This fall and winter, the Jacksonville Jaguars would like their two rookie defensive ends to be linked to Peyton Manning and Tom Brady -- or at least getting close to the two quarterbacks who have separated this team from the AFC's elite.
Think back to last season, when Brady seemed to have all day to find receivers (completing 26 of 28 passes) and New England eliminated Jacksonville from the playoffs. Or think back to the Jags' two regular-season games against Indianapolis. Manning threw five touchdown passes as the Colts defeated the Jaguars twice and strolled to their fifth straight AFC South title.
Those three games exploited a weak pass rush that couldn't get near Brady or Manning. If the Jaguars, who appear solid everywhere else, are ever going to close the gap on the Colts, they need a defensive front that can apply some pressure.
That's why Harvey and Groves will be under pressure to produce immediately. They didn't come at a cheap price as the Jaguars traded up in the first round to snag Harvey with the eighth overall pick and jumped up again to get Groves in the second round.
"It was obvious that we weren't going to be able to solve it in free agency, so we really turned our attention to the draft," Jacksonville coach Jack Del Rio said. "We were able to come out with two of the best three or four pass-rushers in the draft."
"What they are now is draft prospects,'' Del Rio said. "They have to get here and pan out. You bring these young men in here with a lot of competition and make them earn their way up the ladder and onto the field. Hopefully, in the end, the by-product of that competitive environment is waves of people that can get there and help you harass the quarterback a little bit better."
But the Jaguars didn't make those draft day trades for Harvey and Groves to come in and sit on the bench.
If you look into Del Rio's history, look to 2002 when he was defensive coordinator for the Carolina Panthers. Julius Peppers was taken by the Panthers with the second overall pick in the draft and was working with the first team on the first day of camp. By the end of the season, Peppers was a big reason why the Panthers had one of the league's best defenses.
Spicer and Hayward might play important roles, but you can bet the Jaguars want Harvey in the starting lineup and Groves at least getting a lot of time in the rotation by Week 3. That's when the Jaguars travel to Indianapolis after opening at Tennessee and playing host to Buffalo.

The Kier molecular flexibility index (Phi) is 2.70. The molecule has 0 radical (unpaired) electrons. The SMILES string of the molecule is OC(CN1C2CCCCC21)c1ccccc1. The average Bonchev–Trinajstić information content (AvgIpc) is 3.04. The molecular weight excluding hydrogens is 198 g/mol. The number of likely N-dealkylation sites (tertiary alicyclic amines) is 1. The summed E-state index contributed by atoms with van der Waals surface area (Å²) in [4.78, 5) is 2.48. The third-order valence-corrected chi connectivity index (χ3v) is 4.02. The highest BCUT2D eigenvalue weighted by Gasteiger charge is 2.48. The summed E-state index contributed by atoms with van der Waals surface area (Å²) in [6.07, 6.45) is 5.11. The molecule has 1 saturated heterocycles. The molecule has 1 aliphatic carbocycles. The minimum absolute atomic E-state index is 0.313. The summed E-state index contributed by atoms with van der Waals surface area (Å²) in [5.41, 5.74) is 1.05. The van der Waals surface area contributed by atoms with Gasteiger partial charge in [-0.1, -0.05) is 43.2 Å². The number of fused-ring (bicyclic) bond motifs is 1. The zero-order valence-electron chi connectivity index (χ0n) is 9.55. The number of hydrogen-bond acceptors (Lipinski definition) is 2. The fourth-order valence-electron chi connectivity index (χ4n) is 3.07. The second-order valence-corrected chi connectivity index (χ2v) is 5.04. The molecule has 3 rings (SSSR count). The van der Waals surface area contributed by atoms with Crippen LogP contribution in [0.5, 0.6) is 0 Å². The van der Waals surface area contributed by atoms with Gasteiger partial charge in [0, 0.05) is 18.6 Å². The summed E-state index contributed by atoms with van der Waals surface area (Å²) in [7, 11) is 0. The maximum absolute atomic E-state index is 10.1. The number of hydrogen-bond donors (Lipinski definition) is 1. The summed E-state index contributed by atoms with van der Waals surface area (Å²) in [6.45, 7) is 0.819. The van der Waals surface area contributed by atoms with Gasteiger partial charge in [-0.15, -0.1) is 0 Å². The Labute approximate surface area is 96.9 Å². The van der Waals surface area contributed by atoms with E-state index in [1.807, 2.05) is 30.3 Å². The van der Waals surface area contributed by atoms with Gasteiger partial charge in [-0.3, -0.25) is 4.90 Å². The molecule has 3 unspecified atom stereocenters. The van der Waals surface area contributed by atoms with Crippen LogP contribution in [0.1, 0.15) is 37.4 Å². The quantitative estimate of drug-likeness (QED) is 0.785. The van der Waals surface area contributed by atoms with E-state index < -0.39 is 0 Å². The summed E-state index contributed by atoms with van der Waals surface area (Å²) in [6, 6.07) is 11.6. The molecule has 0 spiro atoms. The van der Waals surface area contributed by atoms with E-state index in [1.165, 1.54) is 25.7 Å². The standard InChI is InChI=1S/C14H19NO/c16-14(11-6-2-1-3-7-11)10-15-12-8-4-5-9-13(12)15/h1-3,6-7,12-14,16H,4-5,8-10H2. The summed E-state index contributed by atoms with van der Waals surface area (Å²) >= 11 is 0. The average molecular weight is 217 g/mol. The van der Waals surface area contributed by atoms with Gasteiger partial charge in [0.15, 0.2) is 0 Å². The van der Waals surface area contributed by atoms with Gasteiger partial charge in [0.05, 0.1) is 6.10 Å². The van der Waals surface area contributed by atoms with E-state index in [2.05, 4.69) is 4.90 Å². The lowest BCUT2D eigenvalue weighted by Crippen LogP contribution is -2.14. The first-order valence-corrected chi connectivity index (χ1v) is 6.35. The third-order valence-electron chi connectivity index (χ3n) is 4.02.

"We have to go into training camp prepared as if we're every-down defensive ends and not just focused on the pass rush,'' Groves said. "When it's time to rush the quarterback, we rush the quarterback. When it's time to play the run, we play the run."
At 6-foot-5 and 271 pounds, Harvey has enough size to be an effective run defender. Groves, 6-foot-3 and 259 pounds, might be a little undersized to be a strong run defender. But that might not matter all that much. Both were brought in almost entirely for their ability to rush the passer.
That's what they do best. Groves led Auburn with 7½ sacks as a redshirt freshman and his play only got stronger each year. He also brings some versatility after playing last season at outside linebacker after injuries forced the Tigers to juggle players. Groves often looked awkward as a full-time linebacker, but has the size and potential to be used as a rushing linebacker at times. But the real plan is to let him stay at defensive end, where the Jaguars seem to believe that two rookies are better than one.
Harvey tied for fifth in the SEC with 8½ sacks last season while playing for Florida. Groves gave Auburn steady production throughout his career, finishing tied for fifth in school history with 26 sacks.
The link between Harvey and Groves already is in the minds of Jacksonville fans. As players walked through a gated area at the end of the first practice, fans lined the gates and repeatedly begged Harvey and Groves to sign autographs, while quietly letting some big-name veterans walk by.
Both players stopped and signed for about 10 minutes, Groves chatting away with fans and Harvey quietly scribbling on one item and moving on to the next.
For all their similarities as players and all the similar expectations, Harvey and Groves are about as different as two players can be. Jacksonville's media relations staff is doing its best not to overwhelm the shy Harvey. In a tunnel outside the stadium and away from fans, players and other media members, Harvey did two very short interviews.
He's pleasant, but a man of few words. After a few minutes of conversation, about all Harvey would reveal was he was happy to be staying so close to Gainesville and he had just moved into a condo in downtown Jacksonville.
"I just want to work hard, get better every day and help this team win," Harvey said.
The ice seemed to break a bit as Harvey smiled and laughed when asked about his growing relationship with Groves, but he still delivered a one-sentence answer.
"We help each other with the playbook and we hang out together, too," Harvey said.
A few minutes later, Groves, who likes to talk and doesn't mind doing it in large groups, was brought into a media room where cameras, microphones and tape recorders clicked away. He was asked about his shy new friend.
"He's the same way behind the scenes," Groves said. "You're going to have to talk to Derrick before Derrick talks to you. I try to get him to open up a little bit more. A couple more encounters, a couple more nights out with him, he'll be OK."
If Groves and Harvey can share a few more encounters standing around fallen opposing quarterbacks, the Jaguars might be a lot better than OK.
Pat Yasinskas covers the NFL for ESPN.com.